Hameldon Hill World War II bombing decoy, 390m north of Heights Farm
- Heritage Category:
- Scheduled Monument
- List Entry Number:
- Date first listed:
The above map is for quick reference purposes only and may not be to scale. For a copy of the full scale map, please see the attached PDF - 1020666.pdf
The PDF will be generated from our live systems and may take a few minutes to download depending on how busy our servers are. We apologise for this delay.
This copy shows the entry on 23-Jun-2021 at 03:41:25.
The building or site itself may lie within the boundary of more than one authority.
- Burnley (District Authority)
- Burnley (District Authority)
- National Grid Reference:
Reasons for Designation
World War II saw the emergence of aerial bombardment as a decisive
instrument of warfare, and to counter this threat, the United Kingdom
maintained a flexible and diverse mechanism of air defence throughout the
war. This included the early warning of approaching aircraft, through
radar and visual detection, and the local defence of towns, cities and
other vulnerable points using anti-aircraft gunnery and balloon barrages.
But less conspicuously, many potential targets were shadowed by decoys -
dummy structures, lighting displays and fires - designed to draw enemy
bombs, by subterfuge, from the intended points of attack. Britain's decoy
programme began in January 1940 and developed into a complex deception
strategy, using four main methods: day and night dummy aerodromes (`K' and
`Q' sites); diversionary fires (`QF' sites and `Starfish'); simulated
urban lighting (`QL' sites); and dummy factories and buildings. In all,
some 839 decoys are recorded for England in official records, built on 602
sites (some sites containing decoys of more than one type). This makes up
the greater proportion of the c.1000 decoys recorded for the United
Kingdom. The programme represented a large investment of time and
resources. Apart from construction costs, several thousand men were
employed in operating decoys, the fortunes of which were closely tied to
the wartime targets they served. The decoys were often successful, drawing
many attacks otherwise destined for towns, cities and aerodromes. They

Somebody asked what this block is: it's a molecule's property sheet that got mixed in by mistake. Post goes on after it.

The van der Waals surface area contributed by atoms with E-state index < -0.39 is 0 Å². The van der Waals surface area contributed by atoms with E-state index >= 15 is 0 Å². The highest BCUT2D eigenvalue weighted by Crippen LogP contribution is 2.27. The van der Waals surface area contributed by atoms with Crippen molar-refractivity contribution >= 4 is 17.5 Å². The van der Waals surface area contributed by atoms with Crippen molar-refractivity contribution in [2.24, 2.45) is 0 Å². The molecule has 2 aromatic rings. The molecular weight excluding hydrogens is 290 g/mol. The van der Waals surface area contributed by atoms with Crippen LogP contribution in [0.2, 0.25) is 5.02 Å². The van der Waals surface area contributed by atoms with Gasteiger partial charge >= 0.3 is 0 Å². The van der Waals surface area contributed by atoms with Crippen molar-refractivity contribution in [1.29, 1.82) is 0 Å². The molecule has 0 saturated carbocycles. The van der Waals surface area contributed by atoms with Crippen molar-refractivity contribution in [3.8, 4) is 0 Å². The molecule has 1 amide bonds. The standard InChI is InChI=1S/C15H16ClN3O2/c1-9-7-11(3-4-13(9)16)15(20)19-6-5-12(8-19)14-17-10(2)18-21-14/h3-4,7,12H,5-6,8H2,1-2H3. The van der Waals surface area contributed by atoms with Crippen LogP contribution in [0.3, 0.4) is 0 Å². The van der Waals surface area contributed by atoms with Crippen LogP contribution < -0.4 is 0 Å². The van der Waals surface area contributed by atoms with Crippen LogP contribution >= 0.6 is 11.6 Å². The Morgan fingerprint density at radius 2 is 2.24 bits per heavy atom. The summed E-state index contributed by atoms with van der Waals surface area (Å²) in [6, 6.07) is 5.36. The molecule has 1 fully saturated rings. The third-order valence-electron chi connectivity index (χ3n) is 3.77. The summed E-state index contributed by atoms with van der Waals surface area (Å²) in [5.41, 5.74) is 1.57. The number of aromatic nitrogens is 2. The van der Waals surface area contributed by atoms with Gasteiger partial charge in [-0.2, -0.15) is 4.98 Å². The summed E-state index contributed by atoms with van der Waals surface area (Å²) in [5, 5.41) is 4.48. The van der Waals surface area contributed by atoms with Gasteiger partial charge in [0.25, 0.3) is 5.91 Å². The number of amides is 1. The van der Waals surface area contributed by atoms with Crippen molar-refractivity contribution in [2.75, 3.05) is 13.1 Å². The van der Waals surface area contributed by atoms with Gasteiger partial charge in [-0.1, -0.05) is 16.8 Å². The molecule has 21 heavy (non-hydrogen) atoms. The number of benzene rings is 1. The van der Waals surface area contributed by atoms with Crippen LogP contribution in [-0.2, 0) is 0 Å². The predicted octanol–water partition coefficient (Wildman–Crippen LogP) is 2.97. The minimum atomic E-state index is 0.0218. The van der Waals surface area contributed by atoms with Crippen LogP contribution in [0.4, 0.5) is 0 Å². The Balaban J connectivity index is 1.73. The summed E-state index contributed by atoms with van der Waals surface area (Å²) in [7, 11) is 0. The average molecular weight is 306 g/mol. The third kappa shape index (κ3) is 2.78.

saved many lives. `QL' decoys were first operational in August 1941, and
at its peak in December 1942, 209 were active. Most of these were Civil
QLs, serving non military targets, the majority of which lay in the
industrial Midlands and north, with other concentrations on the Tyne and
Tees, and in the Bristol and Avonmouth areas; many were co-located with
Starfish. Like Starfish, QLs were sited in clusters with a dozen or more
decoys protecting the larger towns and cities. In operation the decoys
would usually be illuminated in groups, representing the apparent extent
of the target. In addition to Civil QLs, several specialised series of QL
decoys were established: the A series comprising a handful of sites
operated by the army, mostly protecting ordnance factories; Mobile QL
sites which were created in the south east in May 1943 in response to a
sudden upsurge in night bombing attacks; and the N series established for
the protection of naval installations, and usually co-located with Naval
QF sites. Also in this last group were the decoys comprising mobile
equipment used to simulate activities around dummy embarkation points in
the cover plan for Operation Overlord. QL sites relied upon diversity to
retain realism, and no two were alike. Standard layouts were explicitly
avoided and sophisticated light displays varied from 5 acres-30 acres
(2ha-12ha) in area, the size depending on the target it was intended to
replicate. Since most were co-located with Starfish, their night shelters
and ancillary structures were often also used to serve the QL site.
Isolated sites were, however, provided with shelters of their own. Some
230 decoys in England had a QL component; 142 of these were QL sites
alone. Very little now survives of any of these decoys, most having been
cleared after the war. All sites with significant surviving remains will
be considered of national importance, as will those where a well-preserved
night shelter has been identified.